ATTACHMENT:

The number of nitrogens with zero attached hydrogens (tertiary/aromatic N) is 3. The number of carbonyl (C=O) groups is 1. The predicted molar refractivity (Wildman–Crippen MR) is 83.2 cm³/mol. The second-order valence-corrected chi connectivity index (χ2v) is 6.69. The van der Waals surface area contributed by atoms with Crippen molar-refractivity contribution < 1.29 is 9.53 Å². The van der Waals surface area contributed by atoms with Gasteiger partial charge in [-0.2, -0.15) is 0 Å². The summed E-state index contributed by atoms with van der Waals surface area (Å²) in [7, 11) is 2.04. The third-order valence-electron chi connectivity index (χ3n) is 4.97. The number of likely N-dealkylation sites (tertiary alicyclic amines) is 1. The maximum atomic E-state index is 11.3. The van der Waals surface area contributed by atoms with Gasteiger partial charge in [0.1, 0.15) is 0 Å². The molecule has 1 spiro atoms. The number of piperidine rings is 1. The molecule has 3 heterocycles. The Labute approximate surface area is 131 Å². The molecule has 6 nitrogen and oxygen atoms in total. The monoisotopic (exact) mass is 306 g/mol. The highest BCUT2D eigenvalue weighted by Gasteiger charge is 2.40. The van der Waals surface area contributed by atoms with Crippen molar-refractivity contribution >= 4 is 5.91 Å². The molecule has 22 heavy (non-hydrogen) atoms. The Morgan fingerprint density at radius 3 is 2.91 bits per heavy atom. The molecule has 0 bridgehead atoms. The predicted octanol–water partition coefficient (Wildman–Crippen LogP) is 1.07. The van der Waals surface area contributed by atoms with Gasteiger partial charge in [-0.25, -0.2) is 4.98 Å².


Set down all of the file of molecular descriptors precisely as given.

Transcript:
The number of nitrogens with zero attached hydrogens (tertiary/aromatic N) is 3. The number of carbonyl (C=O) groups is 1. The predicted molar refractivity (Wildman–Crippen MR) is 83.2 cm³/mol. The second-order valence-corrected chi connectivity index (χ2v) is 6.69. The van der Waals surface area contributed by atoms with Crippen molar-refractivity contribution < 1.29 is 9.53 Å². The van der Waals surface area contributed by atoms with Gasteiger partial charge in [-0.2, -0.15) is 0 Å². The summed E-state index contributed by atoms with van der Waals surface area (Å²) in [7, 11) is 2.04. The third-order valence-electron chi connectivity index (χ3n) is 4.97. The number of likely N-dealkylation sites (tertiary alicyclic amines) is 1. The maximum atomic E-state index is 11.3. The van der Waals surface area contributed by atoms with Gasteiger partial charge in [0.1, 0.15) is 0 Å². The molecule has 1 spiro atoms. The number of piperidine rings is 1. The molecule has 3 heterocycles. The Labute approximate surface area is 131 Å². The molecule has 6 nitrogen and oxygen atoms in total. The monoisotopic (exact) mass is 306 g/mol. The highest BCUT2D eigenvalue weighted by Gasteiger charge is 2.40. The van der Waals surface area contributed by atoms with Crippen molar-refractivity contribution >= 4 is 5.91 Å². The molecule has 22 heavy (non-hydrogen) atoms. The Morgan fingerprint density at radius 3 is 2.91 bits per heavy atom. The molecule has 0 bridgehead atoms. The predicted octanol–water partition coefficient (Wildman–Crippen LogP) is 1.07. The van der Waals surface area contributed by atoms with Gasteiger partial charge in [-0.25, -0.2) is 4.98 Å².